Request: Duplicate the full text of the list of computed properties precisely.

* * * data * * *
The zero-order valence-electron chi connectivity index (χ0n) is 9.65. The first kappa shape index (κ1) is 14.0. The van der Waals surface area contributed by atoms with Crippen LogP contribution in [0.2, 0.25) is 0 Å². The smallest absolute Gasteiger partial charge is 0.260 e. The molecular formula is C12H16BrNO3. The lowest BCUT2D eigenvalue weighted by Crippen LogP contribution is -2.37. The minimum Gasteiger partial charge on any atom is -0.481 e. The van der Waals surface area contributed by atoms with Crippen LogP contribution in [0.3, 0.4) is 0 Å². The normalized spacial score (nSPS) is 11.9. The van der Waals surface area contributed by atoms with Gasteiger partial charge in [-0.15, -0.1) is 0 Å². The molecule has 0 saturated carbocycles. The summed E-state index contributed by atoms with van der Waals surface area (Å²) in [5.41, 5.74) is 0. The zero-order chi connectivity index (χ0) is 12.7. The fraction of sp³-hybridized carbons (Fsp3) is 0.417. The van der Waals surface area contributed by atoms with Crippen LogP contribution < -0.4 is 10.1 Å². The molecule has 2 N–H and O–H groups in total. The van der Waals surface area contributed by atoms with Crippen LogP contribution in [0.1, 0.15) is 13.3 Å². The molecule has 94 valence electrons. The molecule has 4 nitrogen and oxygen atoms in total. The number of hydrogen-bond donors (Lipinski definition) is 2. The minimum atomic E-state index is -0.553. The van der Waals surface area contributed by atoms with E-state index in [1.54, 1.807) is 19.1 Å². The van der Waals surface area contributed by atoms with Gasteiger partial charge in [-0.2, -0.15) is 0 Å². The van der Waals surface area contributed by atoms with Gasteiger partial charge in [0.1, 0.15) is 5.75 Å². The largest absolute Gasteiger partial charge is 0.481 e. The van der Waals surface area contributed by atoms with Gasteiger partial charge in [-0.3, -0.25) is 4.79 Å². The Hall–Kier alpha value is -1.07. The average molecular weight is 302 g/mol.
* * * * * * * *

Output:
The zero-order valence-electron chi connectivity index (χ0n) is 9.65. The first kappa shape index (κ1) is 14.0. The van der Waals surface area contributed by atoms with Crippen LogP contribution in [0.2, 0.25) is 0 Å². The smallest absolute Gasteiger partial charge is 0.260 e. The molecular formula is C12H16BrNO3. The lowest BCUT2D eigenvalue weighted by Crippen LogP contribution is -2.37. The minimum Gasteiger partial charge on any atom is -0.481 e. The van der Waals surface area contributed by atoms with Crippen LogP contribution in [0.3, 0.4) is 0 Å². The normalized spacial score (nSPS) is 11.9. The van der Waals surface area contributed by atoms with Gasteiger partial charge in [-0.15, -0.1) is 0 Å². The molecule has 0 saturated carbocycles. The summed E-state index contributed by atoms with van der Waals surface area (Å²) in [5.41, 5.74) is 0. The zero-order chi connectivity index (χ0) is 12.7. The fraction of sp³-hybridized carbons (Fsp3) is 0.417. The van der Waals surface area contributed by atoms with Crippen LogP contribution < -0.4 is 10.1 Å². The molecule has 2 N–H and O–H groups in total. The van der Waals surface area contributed by atoms with Crippen LogP contribution in [0.1, 0.15) is 13.3 Å². The molecule has 94 valence electrons. The molecule has 4 nitrogen and oxygen atoms in total. The number of hydrogen-bond donors (Lipinski definition) is 2. The minimum atomic E-state index is -0.553. The van der Waals surface area contributed by atoms with E-state index in [1.54, 1.807) is 19.1 Å². The van der Waals surface area contributed by atoms with Gasteiger partial charge in [-0.2, -0.15) is 0 Å². The van der Waals surface area contributed by atoms with Gasteiger partial charge in [0.1, 0.15) is 5.75 Å². The largest absolute Gasteiger partial charge is 0.481 e. The van der Waals surface area contributed by atoms with Gasteiger partial charge in [-0.3, -0.25) is 4.79 Å². The Hall–Kier alpha value is -1.07. The average molecular weight is 302 g/mol.